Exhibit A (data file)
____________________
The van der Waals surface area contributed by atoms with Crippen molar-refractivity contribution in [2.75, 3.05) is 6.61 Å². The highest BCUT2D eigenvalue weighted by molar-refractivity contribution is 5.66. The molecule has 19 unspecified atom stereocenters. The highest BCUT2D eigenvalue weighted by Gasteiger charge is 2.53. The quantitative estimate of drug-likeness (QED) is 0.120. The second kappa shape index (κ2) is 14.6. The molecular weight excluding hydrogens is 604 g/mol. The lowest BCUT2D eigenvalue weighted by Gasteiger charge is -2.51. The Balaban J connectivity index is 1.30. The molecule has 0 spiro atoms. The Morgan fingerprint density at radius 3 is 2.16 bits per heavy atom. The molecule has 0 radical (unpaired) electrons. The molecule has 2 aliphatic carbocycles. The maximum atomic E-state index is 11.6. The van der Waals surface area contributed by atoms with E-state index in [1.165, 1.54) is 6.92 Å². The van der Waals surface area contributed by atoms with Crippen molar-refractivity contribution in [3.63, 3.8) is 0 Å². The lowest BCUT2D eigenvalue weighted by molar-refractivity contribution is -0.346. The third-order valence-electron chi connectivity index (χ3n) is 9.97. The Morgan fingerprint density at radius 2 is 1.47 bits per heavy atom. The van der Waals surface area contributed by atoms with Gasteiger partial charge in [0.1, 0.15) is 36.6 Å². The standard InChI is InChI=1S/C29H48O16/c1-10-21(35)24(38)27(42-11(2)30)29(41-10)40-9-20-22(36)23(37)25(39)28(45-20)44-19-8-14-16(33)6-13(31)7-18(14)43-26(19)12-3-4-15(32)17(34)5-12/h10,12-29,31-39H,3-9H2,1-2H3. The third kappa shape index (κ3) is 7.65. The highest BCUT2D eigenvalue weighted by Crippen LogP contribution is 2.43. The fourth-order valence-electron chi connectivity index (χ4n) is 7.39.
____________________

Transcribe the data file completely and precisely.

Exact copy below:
The van der Waals surface area contributed by atoms with Crippen molar-refractivity contribution in [2.75, 3.05) is 6.61 Å². The highest BCUT2D eigenvalue weighted by molar-refractivity contribution is 5.66. The molecule has 19 unspecified atom stereocenters. The highest BCUT2D eigenvalue weighted by Gasteiger charge is 2.53. The quantitative estimate of drug-likeness (QED) is 0.120. The second kappa shape index (κ2) is 14.6. The molecular weight excluding hydrogens is 604 g/mol. The lowest BCUT2D eigenvalue weighted by Gasteiger charge is -2.51. The Balaban J connectivity index is 1.30. The molecule has 0 spiro atoms. The Morgan fingerprint density at radius 3 is 2.16 bits per heavy atom. The molecule has 0 radical (unpaired) electrons. The molecule has 2 aliphatic carbocycles. The maximum atomic E-state index is 11.6. The van der Waals surface area contributed by atoms with E-state index in [1.165, 1.54) is 6.92 Å². The van der Waals surface area contributed by atoms with Crippen molar-refractivity contribution in [3.63, 3.8) is 0 Å². The lowest BCUT2D eigenvalue weighted by molar-refractivity contribution is -0.346. The third-order valence-electron chi connectivity index (χ3n) is 9.97. The Morgan fingerprint density at radius 2 is 1.47 bits per heavy atom. The van der Waals surface area contributed by atoms with Gasteiger partial charge in [0.1, 0.15) is 36.6 Å². The standard InChI is InChI=1S/C29H48O16/c1-10-21(35)24(38)27(42-11(2)30)29(41-10)40-9-20-22(36)23(37)25(39)28(45-20)44-19-8-14-16(33)6-13(31)7-18(14)43-26(19)12-3-4-15(32)17(34)5-12/h10,12-29,31-39H,3-9H2,1-2H3. The third kappa shape index (κ3) is 7.65. The highest BCUT2D eigenvalue weighted by Crippen LogP contribution is 2.43. The fourth-order valence-electron chi connectivity index (χ4n) is 7.39.